It’s not easy to tell a story, an epic one, to readers. Because you already are aware of the fact that the plot is somewhat known to your readers and that maintaining all the authenticity you have to serve it in a quaint manner, makes the task all the more cumbersome for the author. Shubha Vilas has retold the story of one of the revered literary masterpieces of India, the epic, Ramayana, for modern readers with great finesse.
Rise of the Sun Prince by Vilas is primarily based on Rishi Valmiki’s Ramayana ,though the author also has gathered his inspiration from the Tamil Ramavataram or Kamba Ramayana. This book is the very first of the series of six books, Ramayana : The Game Of Life, which the author is intended to write to encompass the whole of the Ramayana. To my opinion this is a wise decision on his part for it’s not possible to frame the whole of the epic in one or two books and that would only put volume to the book and pressure to the readers. ( original Ramayana has seven ‘kandas’ or parts ). The first part, known as the Bala Kanda is the basis of the narration of the Rise Of the Sun prince.
Epics like The Ramayana and The Mahabharata, are not only books. They are deep philosophy and wisdom cocooned in the narration of royal dynasties. So it becomes the crux when Vilas describes this book as ” a way of life “. The story covers the birth of Lord Rama to his marriage. But it has not only focussed on the childhood and puberty of Rama, it portrays several mythological characters, of sages, demigods, demons and gandharbas who have, in some way or another, touched his life.
The striking feature of the book which appealed me most is that by ” Bala Kanda “ most of the versions of Ramayana refers to the childhood of Lord Rama and his brothers. Vilas has thrown a different light on it. He has made Rishi ( sage) Vishwamitra the hero of this book. Why him ?
” The answer lies in Vishwamitra’s journey of devotion or bhakti toward Lord Rama – from childhood and naivete to adulthood and maturity. “
Vishwamitra, though a great sage, was still to comprehend the true meaning of devotion. It’s through his close association with Lord Rama, who he knew to be one of the incarnations of Vishnu, he attained that maturity to understand the true process of bhakti.
It thus becomes Vishwamitra’s story too, as Rishi Satananda narrates Vishwamitra’s life to Rama and Laxmana during their stay in Mithila. Vilas also has strung several pearls to the garland by adding popular mythological stories, folk-lore and anecdotes. The story of Ahalya and her seduction by Indra, story of Maharshi Bhrigu and his wife, Khyati to that of the ancestral trails of Ravana and his siblings, all have been described in a simple and precise manner.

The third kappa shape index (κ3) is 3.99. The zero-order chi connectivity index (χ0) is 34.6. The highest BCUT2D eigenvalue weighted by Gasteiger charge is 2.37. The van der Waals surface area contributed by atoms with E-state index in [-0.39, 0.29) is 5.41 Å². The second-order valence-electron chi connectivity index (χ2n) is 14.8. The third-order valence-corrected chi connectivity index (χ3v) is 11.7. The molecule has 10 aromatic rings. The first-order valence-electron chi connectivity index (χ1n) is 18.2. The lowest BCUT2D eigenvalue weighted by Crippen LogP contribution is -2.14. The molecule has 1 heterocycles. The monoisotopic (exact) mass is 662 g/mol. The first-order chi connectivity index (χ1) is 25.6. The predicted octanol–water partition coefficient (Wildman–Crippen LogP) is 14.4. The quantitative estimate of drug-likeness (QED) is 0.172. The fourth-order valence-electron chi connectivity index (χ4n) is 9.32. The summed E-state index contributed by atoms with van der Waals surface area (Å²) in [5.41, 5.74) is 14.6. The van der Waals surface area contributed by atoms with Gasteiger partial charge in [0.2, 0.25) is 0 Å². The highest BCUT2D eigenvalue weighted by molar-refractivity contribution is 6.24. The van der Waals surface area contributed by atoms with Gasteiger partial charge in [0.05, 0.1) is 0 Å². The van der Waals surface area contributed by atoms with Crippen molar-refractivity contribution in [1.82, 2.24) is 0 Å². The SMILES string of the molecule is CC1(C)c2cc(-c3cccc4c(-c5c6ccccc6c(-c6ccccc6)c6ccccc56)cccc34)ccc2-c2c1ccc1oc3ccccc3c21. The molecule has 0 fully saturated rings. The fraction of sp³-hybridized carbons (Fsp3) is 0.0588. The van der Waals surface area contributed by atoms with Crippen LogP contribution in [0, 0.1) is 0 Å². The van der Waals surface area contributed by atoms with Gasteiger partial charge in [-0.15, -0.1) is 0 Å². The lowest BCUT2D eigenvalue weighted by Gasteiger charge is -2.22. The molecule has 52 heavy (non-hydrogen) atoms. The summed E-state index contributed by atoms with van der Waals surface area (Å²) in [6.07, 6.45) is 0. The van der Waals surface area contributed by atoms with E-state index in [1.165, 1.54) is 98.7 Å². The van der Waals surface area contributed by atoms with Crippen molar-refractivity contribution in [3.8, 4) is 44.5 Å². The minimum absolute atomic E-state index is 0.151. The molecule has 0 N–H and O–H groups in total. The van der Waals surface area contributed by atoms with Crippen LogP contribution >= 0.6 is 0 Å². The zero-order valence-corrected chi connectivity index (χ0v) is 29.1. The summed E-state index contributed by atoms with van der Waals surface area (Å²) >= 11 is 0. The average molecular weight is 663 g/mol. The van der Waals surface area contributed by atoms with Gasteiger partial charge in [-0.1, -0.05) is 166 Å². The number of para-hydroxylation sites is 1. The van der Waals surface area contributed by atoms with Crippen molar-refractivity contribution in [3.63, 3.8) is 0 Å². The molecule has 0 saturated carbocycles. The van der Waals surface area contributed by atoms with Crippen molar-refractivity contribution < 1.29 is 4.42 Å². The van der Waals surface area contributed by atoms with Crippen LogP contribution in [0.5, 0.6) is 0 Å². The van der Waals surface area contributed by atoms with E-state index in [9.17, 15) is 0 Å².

The foot-notes given by the author on almost all pages provide a great insight on each and every action of the characters. The book is thus, not a penetrating and meditative study of The Ramayana, it’s the epic re-told in a candid way with some occasional introspection, tailor-made for modern readers.
I like the multi-coloured, gorgeous cover of the book depicting the scene where Rama and his brother Lakshmana are fighting against the demons to save the sacrificial rituals of Rishi Vishwamitra and his disciples.
The only thing which left me unsatisfied is that there are certain incidents which simply have been described as celestial happenings or heavenly phenomena. A logical and modern mind demands some explanations for those happenings. And as myriad of symbolism have been used in the original epic, it would have really been appreciable on the part of the readers.
As a passionate reader of our great epics, I enjoyed the book and recommend it for all; though I think only readers who are interested in this genre of writing, will be able to appreciate it most.
From my side it’s 3.5/5
Leadership Seminars: Focus on relevant and vital themes: ‘Secrets of Lasting Relationships’, ‘Soul Curry to Stop Worry’ and ‘Work–Life Balance’
Believes: A good teacher sees learning and teaching as integral twin aspects of personal and spiritual growth.
A} Youth: Periodically interact with them in premier institutes like IISC, Bangalore, BITS Pilani, Goa, Jamnalal Bajaj Institute of Management Studies, Sydnem College. he aims to inspire them to live a life based on deeper human values.
B} Children: Guide towards teaching foundational values through masterful storytelling.
C} Individuals: Practical applications of the Bhagavad Gita; the Ramayana and Vedas in today’s world.
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